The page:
December 2019 marks 50 years since Amoco found commercial quantities of oil in the Montrose field of the North Sea.
This discovery was the beginning of Aberdeen’s journey to becoming the energy capital of Europe and a catalyst for significant change in the city.
Our role as Aberdeen Art Gallery and Museums is to preserve and interpret the history of the city and this is often most challenging when dealing with recent history.
This radio receiver was used from the 1960s to the early 1970s aboard the Sea Quest, the drilling rig that discovered the Montrose (later known as Arbroath) and Brent fields in the North Sea. Before the advent of internet links, receivers such as this were the only means that operational platforms had for contacting the outside world.
However, it was the discovery of the Forties Field by British Petroleum in October 1970 that really made people sit up and pay attention. It quickly became apparent that Forties was a giant field – by October 1971 the company was claiming it would produce 400,000 barrels per day. The Forties Field project team was awarded the Queen’s Award for Technical Achievement in 1976 – this crown medal is one of a strictly limited issue of only 150 minted in gold on sterling silver to the authentic proof standard.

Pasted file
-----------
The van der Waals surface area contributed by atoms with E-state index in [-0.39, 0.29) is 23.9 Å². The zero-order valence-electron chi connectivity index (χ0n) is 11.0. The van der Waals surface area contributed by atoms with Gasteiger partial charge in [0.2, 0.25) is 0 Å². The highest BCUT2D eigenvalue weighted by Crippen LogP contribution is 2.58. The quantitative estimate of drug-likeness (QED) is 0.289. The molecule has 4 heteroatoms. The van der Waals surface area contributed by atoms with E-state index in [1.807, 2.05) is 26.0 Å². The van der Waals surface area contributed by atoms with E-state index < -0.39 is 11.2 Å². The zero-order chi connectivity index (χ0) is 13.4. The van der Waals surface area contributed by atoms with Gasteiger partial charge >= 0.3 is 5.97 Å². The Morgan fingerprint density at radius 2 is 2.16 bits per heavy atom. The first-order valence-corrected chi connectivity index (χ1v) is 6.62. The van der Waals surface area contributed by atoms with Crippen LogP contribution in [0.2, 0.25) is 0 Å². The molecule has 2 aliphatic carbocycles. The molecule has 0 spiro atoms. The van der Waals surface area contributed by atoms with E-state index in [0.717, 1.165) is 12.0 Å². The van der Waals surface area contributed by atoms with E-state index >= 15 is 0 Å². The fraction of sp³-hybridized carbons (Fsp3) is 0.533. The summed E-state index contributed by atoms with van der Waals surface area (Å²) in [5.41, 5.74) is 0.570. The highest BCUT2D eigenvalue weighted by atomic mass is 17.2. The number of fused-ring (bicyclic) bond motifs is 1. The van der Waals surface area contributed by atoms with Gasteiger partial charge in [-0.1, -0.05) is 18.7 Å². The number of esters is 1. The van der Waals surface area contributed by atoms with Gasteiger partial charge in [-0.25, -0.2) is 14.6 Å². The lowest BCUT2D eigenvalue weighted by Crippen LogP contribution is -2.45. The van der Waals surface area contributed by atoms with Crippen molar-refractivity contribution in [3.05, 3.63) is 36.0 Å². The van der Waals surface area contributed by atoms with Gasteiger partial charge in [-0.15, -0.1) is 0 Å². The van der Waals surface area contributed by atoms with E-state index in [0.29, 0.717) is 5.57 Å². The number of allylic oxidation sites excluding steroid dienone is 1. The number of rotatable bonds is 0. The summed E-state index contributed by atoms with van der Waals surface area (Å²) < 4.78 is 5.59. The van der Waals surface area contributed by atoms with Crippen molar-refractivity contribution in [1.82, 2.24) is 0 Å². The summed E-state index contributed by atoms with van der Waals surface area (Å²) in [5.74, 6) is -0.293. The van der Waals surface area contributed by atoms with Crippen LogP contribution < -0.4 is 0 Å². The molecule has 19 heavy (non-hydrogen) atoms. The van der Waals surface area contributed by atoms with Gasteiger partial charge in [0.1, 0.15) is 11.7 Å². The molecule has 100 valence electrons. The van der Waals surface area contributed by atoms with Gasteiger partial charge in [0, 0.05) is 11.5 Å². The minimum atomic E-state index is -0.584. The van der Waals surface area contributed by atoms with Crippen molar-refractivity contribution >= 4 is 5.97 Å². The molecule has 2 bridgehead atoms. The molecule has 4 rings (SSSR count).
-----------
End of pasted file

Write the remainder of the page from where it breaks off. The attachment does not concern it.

In October 1971, it was estimated there were 56 firms in Aberdeen and district for which oil-related business was the principal activity. By October 1972, this had risen to 109 and by October 1973 to 217. The arrival of a new industry brought with it inward migration, including exotic new locals such as this chap, captured in a series of photographs by Fay Goodwin taken during the heatwave of 1975.
You can find out more about the continuing story of North Sea oil at Aberdeen Maritime Museum. You can also help us tell that story – we are always interested in hearing your memories. We’re particularly interested in hearing about life offshore at the moment to help us plan the redevelopment of these displays.
Send your stories to: email@example.com